A Congolese woman casts her ballot in the village of Mugunga, just outside Goma, in eastern Democratic Republic of the Congo 2006, during the country's first democratic polls in more than 40 years.
Photo: Stephen Morrison/EPA/Scanpix
Six million voters to be registered
As a first step for the local elections in 2009, all new voters need to be registered. To test the equipment and the voters’ understanding of the voting process, a pilot project was run in three registry offices in Kinshasa, the capital. Thousands of people went to one of the offices to check their details and more than 600 new people were registered.
Raquel Rico-Bernabe at the United Nations Development Programme’s (UNDP) election division says: “This is very important because the last registration was done three years ago and at the next election another four or five years will have passed. In Congo, about 1.5 million people reach voting age every year. This means that there will be five or six million people who have the right to vote but who aren’t registered.”
The pilot project has gone well and the real registering has begun in Kinshasa. The registration will go on for 60 days before it moves on across the country. Six thousand boxes with registering equipment have been assembled. They each contain a laptop, a web camera, a fingerprint reader, a printer and a generator.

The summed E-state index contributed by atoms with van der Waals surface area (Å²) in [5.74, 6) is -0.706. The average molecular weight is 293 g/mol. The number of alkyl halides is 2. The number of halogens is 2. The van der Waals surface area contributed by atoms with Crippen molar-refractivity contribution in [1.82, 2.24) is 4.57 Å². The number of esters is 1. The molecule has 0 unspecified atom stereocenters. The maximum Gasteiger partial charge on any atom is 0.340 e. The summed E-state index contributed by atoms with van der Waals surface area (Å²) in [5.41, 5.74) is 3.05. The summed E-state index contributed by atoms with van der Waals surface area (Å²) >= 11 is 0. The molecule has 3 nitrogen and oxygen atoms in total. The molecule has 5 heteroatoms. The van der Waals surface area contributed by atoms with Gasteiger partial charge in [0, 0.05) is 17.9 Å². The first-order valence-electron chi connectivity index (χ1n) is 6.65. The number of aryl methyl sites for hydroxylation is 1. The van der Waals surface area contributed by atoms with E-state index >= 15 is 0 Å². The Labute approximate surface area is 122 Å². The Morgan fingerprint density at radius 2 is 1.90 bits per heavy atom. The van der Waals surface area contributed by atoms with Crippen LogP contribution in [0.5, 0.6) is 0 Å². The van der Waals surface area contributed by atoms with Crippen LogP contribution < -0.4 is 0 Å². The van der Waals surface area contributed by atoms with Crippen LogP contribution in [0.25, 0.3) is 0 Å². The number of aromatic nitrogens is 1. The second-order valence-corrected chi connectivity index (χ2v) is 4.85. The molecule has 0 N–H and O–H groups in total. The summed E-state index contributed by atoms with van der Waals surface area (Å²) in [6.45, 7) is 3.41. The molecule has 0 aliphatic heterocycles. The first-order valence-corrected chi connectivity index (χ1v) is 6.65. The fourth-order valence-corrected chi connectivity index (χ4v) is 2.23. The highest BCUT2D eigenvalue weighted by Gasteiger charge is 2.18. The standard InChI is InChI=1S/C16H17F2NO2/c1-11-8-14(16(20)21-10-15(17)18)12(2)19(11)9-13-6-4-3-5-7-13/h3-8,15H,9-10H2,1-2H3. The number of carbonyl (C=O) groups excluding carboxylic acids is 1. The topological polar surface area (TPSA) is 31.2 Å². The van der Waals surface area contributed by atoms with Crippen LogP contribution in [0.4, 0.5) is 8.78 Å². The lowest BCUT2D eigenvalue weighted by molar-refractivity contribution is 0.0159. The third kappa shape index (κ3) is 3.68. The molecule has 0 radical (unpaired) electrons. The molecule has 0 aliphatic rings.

The UNDP is also supporting the independent election commission by training police officers and observers before the election.
2006 presidential election
The UNDP was also on site to provide support when the first democratic election in more than 40 years, the 2006 presidential election, was held in the Democratic Republic of the Congo. The sitting president Joseph Kabila won the election and became the first democratically elected president in the Democratic Republic of the Congo in a very long time.
The EU also supported the Democratic Republic of the Congo during the 2006 election. The EU Commission contributed EUR 200 million, which went towards training 300,000 election workers so that they could take care of the 27 million people who were eligible to vote. To guarantee that everything went smoothly, the EU Commission employed 50,000 local observers and sent 250 European observers to monitor the election.
In a film about the EU’s efforts during the election, Apollinaire Malu-Malu, chairman of the election committee, says: “We had a one-party system for over 30 years, so there was a serious lack of legitimacy in the state’s power.”